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Violent extremism has emerged as one of the leading challenges to the realization of sustainable peace globally. Across South and South-East Asia, violent extremism poses a direct threat to inclusive development by fuelling intolerance, forcibly displacing communities, exacerbating cycles of insecurity and armed conflict, exploiting existing inequalities, and obstructing the enjoyment of human rights and the rule of law. Underpinning this violence are gender stereotypes that are used to radicalize and recruit men and women, as well as girls and boys, to violent extremist groups.
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This document aims to inform Sri Lanka’s national policy on the protection of rights of women migrant domestic workers. Guided by normative commitments and international standards on gender equality and migrant labour rights, the document captures the concerns of a diverse set of stakeholders, including government officials, civil society representatives, and the most marginalized women migrant domestic workers.
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The study is the first of its kind in Sri Lanka to use a gender budgeting framework to examine government plan, policies and budgets and its impact on women with disabilities. In this study, 400 persons with disabilities covering 4 districts were surveyed on difficulties faced in entering and remaining in the labour force. Evidence shows that they encounter multiple barriers in access to economic opportunities and women with disabilities are twice as disadvantaged...
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Gender equality lies at the core of human rights and is the bedrock from which sustainable development can be achieved. Women and girls represent 50 per cent of the world’s population, yet are often excluded from the political arena, and shut out of decision-making that directly affects their lives. Increasing women’s political participation and leadership are vital mechanisms that support women to realize their human rights. Increasing women’s participation...
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16 things you can do to help end violence against women and girls
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UN Women is the United Nations agency working to promote gender equality and the empowerment of women. A global champion for women and girls, UN Women was established to accelerate progress on meeting their needs worldwide. UN Women supports UN Member States as they set global standards for achieving gender equality and works with governments and civil society to design laws, policies, programmes and services needed to...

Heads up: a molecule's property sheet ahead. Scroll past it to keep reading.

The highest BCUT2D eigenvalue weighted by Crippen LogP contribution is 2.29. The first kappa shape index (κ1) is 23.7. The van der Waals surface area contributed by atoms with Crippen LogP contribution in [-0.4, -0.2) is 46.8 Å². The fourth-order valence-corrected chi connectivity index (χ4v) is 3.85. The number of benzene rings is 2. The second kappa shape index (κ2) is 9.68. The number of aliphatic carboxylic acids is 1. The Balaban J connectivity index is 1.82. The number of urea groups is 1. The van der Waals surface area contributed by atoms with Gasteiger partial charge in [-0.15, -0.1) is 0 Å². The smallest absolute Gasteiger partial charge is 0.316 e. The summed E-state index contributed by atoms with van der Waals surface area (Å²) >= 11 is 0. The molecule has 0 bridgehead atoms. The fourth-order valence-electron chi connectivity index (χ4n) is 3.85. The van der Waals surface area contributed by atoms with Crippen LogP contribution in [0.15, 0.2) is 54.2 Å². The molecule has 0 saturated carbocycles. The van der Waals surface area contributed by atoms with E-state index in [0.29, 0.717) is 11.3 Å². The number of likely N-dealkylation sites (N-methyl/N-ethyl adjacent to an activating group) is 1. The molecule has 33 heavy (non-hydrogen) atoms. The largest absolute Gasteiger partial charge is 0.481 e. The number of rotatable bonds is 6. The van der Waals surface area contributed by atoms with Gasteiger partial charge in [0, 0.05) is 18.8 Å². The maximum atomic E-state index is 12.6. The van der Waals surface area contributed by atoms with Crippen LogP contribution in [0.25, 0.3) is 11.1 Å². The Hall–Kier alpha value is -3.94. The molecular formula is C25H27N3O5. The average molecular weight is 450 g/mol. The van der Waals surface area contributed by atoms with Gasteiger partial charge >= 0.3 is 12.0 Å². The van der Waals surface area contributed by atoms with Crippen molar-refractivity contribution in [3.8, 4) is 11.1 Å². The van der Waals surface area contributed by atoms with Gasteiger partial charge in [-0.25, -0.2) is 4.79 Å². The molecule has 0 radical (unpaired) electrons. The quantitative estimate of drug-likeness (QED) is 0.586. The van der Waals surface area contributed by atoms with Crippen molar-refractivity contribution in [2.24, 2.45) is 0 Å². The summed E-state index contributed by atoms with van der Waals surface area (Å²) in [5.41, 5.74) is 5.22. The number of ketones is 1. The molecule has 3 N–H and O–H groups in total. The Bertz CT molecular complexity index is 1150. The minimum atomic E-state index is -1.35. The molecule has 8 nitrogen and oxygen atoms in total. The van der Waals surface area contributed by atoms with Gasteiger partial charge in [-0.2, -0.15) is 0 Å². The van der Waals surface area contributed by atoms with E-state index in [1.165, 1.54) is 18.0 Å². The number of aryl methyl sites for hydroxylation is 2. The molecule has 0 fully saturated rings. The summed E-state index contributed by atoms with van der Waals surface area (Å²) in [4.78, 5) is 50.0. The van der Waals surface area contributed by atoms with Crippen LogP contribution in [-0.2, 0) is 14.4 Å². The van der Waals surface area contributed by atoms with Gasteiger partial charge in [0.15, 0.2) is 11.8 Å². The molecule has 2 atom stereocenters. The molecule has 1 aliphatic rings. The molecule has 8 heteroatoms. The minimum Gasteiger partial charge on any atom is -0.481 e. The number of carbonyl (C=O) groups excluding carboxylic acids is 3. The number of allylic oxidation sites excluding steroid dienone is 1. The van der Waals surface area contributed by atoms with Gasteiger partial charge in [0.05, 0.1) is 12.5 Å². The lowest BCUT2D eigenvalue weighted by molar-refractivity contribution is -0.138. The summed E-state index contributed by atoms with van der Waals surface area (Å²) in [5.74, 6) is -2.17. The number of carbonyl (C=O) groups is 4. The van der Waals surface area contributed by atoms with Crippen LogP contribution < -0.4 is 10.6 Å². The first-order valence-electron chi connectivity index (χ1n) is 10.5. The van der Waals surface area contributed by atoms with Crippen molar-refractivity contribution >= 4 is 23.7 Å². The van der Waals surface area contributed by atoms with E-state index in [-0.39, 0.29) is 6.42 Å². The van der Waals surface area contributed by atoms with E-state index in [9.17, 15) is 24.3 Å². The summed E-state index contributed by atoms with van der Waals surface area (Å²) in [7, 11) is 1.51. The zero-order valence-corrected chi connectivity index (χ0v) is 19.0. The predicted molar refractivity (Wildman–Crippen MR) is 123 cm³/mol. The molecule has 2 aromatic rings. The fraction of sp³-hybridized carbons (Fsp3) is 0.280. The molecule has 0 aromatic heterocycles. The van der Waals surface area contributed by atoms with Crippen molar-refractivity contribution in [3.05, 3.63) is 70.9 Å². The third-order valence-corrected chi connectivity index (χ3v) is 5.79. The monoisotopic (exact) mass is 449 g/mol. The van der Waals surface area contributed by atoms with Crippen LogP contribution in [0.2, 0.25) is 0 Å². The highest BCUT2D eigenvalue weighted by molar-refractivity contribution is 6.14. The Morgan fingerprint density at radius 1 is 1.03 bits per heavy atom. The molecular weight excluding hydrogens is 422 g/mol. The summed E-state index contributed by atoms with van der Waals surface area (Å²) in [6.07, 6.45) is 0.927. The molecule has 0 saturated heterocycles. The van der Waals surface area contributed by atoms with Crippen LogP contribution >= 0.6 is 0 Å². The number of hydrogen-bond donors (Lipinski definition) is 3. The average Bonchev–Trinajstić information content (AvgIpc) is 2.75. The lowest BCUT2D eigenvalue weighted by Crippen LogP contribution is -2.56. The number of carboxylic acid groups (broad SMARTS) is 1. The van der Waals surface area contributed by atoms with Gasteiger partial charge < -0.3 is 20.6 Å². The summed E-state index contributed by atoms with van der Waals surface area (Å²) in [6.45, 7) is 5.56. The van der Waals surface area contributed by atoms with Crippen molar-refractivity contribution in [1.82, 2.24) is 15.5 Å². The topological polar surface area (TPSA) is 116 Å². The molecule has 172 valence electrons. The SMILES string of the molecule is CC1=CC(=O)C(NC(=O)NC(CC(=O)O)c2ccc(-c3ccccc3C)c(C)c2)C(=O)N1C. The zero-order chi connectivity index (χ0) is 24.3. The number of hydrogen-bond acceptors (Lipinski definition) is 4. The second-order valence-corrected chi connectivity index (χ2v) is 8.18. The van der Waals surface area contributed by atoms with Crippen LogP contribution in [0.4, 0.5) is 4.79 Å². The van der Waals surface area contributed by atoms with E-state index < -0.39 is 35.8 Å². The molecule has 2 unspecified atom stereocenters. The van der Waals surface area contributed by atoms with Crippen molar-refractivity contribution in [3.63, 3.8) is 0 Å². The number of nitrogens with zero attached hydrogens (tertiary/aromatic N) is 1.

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There are approximately 300,000 Laotian migrants working in Thailand which accounts for over half of all migrants from Laos PDR globally. Their remittances are responsible for between 25 and 50 percent of the income of rural household in the country. To reduce vulnerability to labour exploitation and human trafficking, information particularly pre-departure should be made available and accessible. Appropriate knowledge and accessibility will empower migrants to make informed choices and...
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Pressure has been building on addressing the needs of conflict-related sexual violence (CRSV) survivors in Sri Lanka, but political will is needed to deal with CRSV in a cohesive manner. The proliferation of National Action Plans and policies does not ensure their implementation. Resources need to be allocated for the specific needs of CRSV survivors to be addressed. Cases of CRSV must be documented in a more systematic manner, maintaining the confidentiality of the survivor, so that...
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In markets across Lao People’s Democratic Republic, market management committee representatives consist of officials from relevant government agencies and market owners, with no market vendors. This leaves women vendors without a voice in decisions made or implemented by the committee. They also lack information about existing assistance and support functions. Most women interviewed had never received any assistance from any organization. Providing capacity-building to women market...